And now the fallen monster was apparent, Annette thought, as Terence let himself out and her husband emerged from the kitchen, where he had been the whole time. It was him. Or maybe it was her. Or maybe Terence. Someone here was clearly the monster.
Harry was writing about it already. She could hear the keys clicking.
As she dressed again the cat clambered up into her lap with force. It started to knead her and purr. Whose dream was this? she wondered as it stared at her possessively, its eyes half moons, inches from her face. It hurt, she admitted, as its claws worried through the fabric, but it was warm. It was possibly thinking about eating her whole. She hadn’t considered this before.
So this nightmare had been released and was out in the world. And had she enjoyed it? If so, it would serve him right, wouldn’t it? As it had been his idea. He had hoped to—what? Get some ideas for his half-birthed novel? Develop his sense of loathing further? Finely tune his own self-laceration? The cat’s breath was in her face: not as bad as she’d thought, she guessed. She didn’t know what to say about it now. At least there hadn’t been a camera.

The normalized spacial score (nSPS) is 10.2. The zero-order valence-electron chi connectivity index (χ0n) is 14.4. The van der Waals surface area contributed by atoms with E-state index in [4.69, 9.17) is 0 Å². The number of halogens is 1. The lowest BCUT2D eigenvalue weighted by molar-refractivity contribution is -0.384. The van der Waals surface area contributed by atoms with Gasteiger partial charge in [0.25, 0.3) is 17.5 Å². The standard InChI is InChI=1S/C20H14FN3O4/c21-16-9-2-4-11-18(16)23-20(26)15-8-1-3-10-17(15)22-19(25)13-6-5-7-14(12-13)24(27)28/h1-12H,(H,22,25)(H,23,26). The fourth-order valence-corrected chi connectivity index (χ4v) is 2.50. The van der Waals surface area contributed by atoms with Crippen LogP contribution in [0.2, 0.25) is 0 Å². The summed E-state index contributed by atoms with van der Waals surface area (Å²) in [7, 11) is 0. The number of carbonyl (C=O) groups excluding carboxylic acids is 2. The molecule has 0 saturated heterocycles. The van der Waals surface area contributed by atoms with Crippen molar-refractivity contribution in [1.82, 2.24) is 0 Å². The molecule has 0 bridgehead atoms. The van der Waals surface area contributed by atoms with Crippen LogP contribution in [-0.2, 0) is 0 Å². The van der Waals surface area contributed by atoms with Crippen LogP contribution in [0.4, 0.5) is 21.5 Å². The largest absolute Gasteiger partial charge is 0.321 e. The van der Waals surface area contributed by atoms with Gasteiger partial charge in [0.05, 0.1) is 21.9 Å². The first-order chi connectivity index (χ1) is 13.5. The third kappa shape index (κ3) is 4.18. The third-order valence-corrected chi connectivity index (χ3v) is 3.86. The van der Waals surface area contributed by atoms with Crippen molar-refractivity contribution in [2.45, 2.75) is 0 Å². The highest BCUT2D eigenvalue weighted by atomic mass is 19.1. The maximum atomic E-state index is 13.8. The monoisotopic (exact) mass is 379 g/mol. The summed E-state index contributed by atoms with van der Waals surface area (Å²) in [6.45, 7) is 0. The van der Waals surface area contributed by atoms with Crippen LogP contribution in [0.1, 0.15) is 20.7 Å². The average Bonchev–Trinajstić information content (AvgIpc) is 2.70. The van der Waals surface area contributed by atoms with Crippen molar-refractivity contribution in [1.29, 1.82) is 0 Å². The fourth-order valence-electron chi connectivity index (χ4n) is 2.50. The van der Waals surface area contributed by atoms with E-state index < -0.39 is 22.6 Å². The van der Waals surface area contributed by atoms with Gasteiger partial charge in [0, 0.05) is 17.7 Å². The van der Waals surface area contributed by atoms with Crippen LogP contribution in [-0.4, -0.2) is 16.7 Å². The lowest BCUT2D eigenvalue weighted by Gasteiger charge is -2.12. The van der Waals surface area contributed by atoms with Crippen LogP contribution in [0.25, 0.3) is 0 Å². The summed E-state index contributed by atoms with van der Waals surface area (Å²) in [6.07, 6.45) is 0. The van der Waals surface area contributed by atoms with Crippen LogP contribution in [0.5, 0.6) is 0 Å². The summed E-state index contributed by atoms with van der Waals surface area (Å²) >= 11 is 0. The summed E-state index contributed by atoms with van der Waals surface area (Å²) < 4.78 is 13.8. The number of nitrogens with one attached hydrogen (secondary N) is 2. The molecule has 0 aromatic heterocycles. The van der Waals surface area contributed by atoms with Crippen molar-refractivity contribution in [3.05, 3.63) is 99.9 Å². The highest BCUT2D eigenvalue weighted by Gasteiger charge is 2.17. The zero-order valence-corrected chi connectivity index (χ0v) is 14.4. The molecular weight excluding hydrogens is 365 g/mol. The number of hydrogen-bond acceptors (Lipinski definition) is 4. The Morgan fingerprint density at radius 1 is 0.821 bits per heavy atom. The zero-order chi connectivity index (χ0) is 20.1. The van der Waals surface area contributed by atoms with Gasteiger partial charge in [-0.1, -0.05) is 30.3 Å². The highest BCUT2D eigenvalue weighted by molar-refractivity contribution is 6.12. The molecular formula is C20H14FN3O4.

(Originally published, in a significantly different form, in Witness.)